2014 was a huge year in the field of Reproductive Psychiatry. Never before have we seen so many articles published in this specialty. Much attention has focused on the reproductive safety of psychotropic medication; however, we have seen an increased interest in the mental health of women and a greater appreciation of how psychiatric illness in the mother may affect the entire family, including her unborn child and family.
Here are some of the highlights from 2014:
This year the U.S. Food and Drug Administration (FDA) published a report outlining the new standards for how to present more accurate information regarding the reproductive safety of medications.
Over the last few years, we have reported on several studies which have suggested an increased risk of certain types of cardiovascular malformations among children exposed to selective serotonin reuptake inhibitors (SSRIs) during pregnancy. In a study that included 64,389 women who used antidepressants during the first trimester of pregnancy, researchers observed no substantial increase in the risk of cardiac malformations attributable to antidepressant exposure.
In 2013, we saw several articles suggesting a link between SSRI exposure and increased risk of autism. This year, another study – using a more sophisticated analysis of large body of data from the Danish Civil Registration System – did not demonstrate a link between prenatal SSRI exposure and risk for autism.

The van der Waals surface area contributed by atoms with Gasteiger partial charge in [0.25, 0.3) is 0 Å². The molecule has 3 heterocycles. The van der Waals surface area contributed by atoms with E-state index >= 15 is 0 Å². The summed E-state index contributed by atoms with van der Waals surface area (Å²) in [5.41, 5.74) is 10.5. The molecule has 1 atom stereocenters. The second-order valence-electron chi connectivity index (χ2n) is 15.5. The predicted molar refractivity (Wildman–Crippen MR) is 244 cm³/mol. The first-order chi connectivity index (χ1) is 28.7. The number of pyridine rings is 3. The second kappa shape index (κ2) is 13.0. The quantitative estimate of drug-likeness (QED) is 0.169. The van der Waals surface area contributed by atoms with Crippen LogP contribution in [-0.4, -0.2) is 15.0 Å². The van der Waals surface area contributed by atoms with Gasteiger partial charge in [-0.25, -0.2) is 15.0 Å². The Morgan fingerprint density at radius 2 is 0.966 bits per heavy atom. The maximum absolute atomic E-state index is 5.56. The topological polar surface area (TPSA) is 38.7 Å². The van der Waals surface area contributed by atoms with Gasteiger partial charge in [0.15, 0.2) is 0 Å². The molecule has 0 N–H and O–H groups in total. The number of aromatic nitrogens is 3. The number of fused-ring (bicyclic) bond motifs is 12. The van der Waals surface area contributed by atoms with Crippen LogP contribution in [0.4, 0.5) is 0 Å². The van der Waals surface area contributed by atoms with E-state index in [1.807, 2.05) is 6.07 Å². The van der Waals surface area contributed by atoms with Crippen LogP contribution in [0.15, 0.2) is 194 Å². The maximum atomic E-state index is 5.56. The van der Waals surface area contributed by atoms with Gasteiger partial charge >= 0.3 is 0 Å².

While studies typically focus on the risks of medication exposure, other studies have focused on the risks of untreated psychiatric illness. Several articles reported that PTSD and anxiety symptoms were associated with higher rates of preterm birth.
While atypical antipsychotic medications are commonly used for the treatment of various psychiatric disorders, relatively little data regarding the reproductive safety and long-term neurodevelopmental effects of these medications. Several studies this year have reported on the outcomes of children exposed to these newer antipsychotic medications; however, our data remains limited and the The National Pregnancy Registry for Atypical Antipsychotics will continue to evaluate the safety of atypical antipsychotic medications taken by women during pregnancy.
Other studies have yielded more information regarding the use of psychotropic medications, including the antidepressant bupropion (Wellbutrin), benzodiazepines, and stimulants.
Despite a growing number of studies which support the reproductive safety of antidepressants and other psychotropic medications, we continue to see articles in the press that misrepresent the risks associated with medication exposure and often cause unnecessary anxiety or, at worst, misguided decisions regarding much needed treatment. Our most widely read post in 2014 addressed the comments made in an article published in the New York Times.
For 2015, our goal is to reach even more readers. In order to better disseminate information, we are stepping out into the world of social media:
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And a Happy and Healthy New Year to all of our readers!
Ruta Nonacs, MD PhD